Mr Carter's pastime


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Jan 31, 2001
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Hello,

In Cyberflix's awesome computer game, Titanic: Adventure Out of Time, it says that Mr. Carter went down to the hold daily to view his gorgeous, "new" automobile as a sort of pastime. Now, I know William Carter was real, but does anyone know if he really checked on it daily as the game says? That just seems strange. What, did he think it wasn't going to be there the next time or something?

-Brandon
 
Mar 3, 1998
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That automobile has been a major plot device in my fictitious stories. The one thing overlooked in most of these stories is that the automobile was crated. I believe it was also partly disassembled, but don't quote me on that. At any rate, there wasn't much to look at but a large wooden crate. I also don't believe that passengers had access to the cargo holds, even influential ones like Mr. Carter.

Parks
 
Jul 9, 2000
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I'm inclined to agree with Sparks on this one. Looking at a wooden crate would have been a tad boring, and aside from that, I can't see passangers being permitted into the cargo hold except perhaps on a supervised visit. Ships are very dangerous places and there are spots aboard where you just don't want non-seamen poking around. A cargo hold certainly qualifies.

Cordially,
Michael H. Standart
 

Senan Molony

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Jun 28, 1998
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Mr Carter should have stayed topside and played Contract Bridge as a pastime. A wonderful game which was "the thinking man's poker" in those days.
This is where the gamblers really cashed in, by gambling on Bridge points. Far easier and quicker to make a killing this way than to rely on poker.
Hardly anyone plays Bridge these days... and the Cyberflix game you mention reduces the smoking room card game to a mere duel of Pontoon/Blackjack/Vingt-et-un/21 whatever you choose to call it.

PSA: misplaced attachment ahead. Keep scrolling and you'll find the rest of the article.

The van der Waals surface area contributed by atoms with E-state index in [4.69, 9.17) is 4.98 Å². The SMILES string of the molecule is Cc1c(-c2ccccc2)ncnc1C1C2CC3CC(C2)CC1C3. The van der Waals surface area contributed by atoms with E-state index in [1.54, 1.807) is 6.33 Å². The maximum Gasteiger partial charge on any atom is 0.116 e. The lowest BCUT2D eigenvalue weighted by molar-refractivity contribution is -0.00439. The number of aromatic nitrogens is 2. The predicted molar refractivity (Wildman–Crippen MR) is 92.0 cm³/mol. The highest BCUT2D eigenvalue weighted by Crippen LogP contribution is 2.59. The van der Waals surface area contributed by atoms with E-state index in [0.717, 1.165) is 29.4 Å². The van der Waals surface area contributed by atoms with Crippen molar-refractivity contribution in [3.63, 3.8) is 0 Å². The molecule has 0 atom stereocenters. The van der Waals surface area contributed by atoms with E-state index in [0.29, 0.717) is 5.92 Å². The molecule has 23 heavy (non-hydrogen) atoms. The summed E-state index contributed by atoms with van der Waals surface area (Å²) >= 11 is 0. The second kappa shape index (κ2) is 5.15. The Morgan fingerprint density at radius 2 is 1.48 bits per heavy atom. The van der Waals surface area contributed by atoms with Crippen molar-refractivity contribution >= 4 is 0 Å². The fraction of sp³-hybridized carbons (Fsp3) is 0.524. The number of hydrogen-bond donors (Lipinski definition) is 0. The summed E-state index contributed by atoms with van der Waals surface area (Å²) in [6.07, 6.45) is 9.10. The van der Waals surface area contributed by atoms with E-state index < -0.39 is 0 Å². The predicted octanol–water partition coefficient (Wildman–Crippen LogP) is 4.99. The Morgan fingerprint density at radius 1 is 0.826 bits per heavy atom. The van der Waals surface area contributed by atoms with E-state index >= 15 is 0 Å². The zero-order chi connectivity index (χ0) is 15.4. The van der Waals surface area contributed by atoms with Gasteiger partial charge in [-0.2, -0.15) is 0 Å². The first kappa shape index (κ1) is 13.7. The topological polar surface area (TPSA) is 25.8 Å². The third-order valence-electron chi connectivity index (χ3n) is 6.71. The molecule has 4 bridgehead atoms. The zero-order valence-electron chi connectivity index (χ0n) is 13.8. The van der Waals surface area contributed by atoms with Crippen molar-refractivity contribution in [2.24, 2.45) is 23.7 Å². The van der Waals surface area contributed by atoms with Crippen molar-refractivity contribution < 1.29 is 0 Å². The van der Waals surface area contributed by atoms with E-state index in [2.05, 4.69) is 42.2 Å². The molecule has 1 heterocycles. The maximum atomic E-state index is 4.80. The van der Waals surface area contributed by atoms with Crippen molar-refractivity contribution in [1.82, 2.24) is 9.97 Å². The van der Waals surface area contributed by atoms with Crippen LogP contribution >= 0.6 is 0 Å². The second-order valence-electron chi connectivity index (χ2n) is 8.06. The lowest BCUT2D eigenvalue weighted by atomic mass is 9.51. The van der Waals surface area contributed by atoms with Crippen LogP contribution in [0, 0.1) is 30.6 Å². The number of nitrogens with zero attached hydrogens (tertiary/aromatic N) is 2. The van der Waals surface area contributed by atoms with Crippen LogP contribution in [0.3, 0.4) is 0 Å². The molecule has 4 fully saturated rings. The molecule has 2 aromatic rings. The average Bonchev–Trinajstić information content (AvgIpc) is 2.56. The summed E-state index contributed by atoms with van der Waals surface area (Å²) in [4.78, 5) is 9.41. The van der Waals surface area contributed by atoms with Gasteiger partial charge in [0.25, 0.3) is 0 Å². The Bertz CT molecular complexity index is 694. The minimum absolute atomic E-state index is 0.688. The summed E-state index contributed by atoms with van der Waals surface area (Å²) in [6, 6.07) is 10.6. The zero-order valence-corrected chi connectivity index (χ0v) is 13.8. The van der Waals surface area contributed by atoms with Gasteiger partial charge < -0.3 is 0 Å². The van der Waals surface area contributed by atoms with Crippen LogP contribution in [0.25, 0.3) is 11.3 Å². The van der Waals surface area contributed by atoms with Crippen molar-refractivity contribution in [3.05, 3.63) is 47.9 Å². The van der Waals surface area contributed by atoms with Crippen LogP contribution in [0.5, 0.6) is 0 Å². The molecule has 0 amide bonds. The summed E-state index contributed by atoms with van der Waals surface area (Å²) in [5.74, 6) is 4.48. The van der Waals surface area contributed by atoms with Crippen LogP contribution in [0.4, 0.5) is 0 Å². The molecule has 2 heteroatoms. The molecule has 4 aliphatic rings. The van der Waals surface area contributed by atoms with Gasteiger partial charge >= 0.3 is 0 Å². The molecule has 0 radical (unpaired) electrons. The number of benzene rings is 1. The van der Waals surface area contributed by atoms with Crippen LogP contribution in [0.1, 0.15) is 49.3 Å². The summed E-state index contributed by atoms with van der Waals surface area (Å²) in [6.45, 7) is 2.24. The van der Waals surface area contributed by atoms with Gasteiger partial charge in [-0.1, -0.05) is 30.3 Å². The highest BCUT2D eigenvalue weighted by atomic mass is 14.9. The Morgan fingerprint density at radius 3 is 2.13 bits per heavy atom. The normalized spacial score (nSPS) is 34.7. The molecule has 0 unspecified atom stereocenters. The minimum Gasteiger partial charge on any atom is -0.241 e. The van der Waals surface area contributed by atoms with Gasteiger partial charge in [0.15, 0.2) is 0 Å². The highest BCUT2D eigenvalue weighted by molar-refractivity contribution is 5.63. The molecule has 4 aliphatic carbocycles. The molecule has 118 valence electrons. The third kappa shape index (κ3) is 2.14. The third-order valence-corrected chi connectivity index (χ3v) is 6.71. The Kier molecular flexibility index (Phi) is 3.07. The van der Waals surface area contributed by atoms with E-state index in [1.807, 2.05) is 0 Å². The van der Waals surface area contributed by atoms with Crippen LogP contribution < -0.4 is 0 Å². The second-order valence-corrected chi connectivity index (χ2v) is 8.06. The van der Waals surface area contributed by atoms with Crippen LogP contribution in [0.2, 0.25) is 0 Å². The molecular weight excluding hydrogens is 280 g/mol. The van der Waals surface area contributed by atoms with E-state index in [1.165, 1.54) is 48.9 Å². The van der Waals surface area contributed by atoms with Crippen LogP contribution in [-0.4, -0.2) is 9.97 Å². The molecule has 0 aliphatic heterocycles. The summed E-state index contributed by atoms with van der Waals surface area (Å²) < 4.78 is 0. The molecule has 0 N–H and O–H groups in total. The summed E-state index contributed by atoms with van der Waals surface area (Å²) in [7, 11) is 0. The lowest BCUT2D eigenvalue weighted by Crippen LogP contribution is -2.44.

Anyone for a Titanical game of Bridge in South Carolina?
 
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Jared Marvin

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I Just wanna know where you got the game from, isnt any good?!

Jared Marvin
 
Jan 31, 2001
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Jared,

I purchased the game around 1999 at my local K-Mart. It was a boxed set and also included Titanic: An Interactive Journey. Yes, it is a lot of fun and I recommend it. It should be no problem finding a copy online; they show up on eBay all the time.
 

Jason D. Tiller

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Aug 20, 2000
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I agree with Brandon, it is a great game. Although it is not 100% accurate, but it does provide a lot of entertainment for three hours.

As Brandon said, it pops up on ebay quite often.

Best regards,

Jason
happy.gif
 
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Brian R Peterson

Guest
Hi All!

Parks is correct in his statement that the Renault would have been crated. Any automobile at that time being shipped overseas would have been wrapped in linen or cloth to protect from dust, then set up and secured on blocks with the wheels being fastened to the sides of the crate. So access to the car outside of the showroom where it was purchased and at the docks at New York when the car would have been unpacked is unlikely.
And I highly doubt that any passenger, even Mr. Carter would have wanted, let alone have been allowed to enter the cargo holds supervised or otherwise.

Best Regard,

Brian
 
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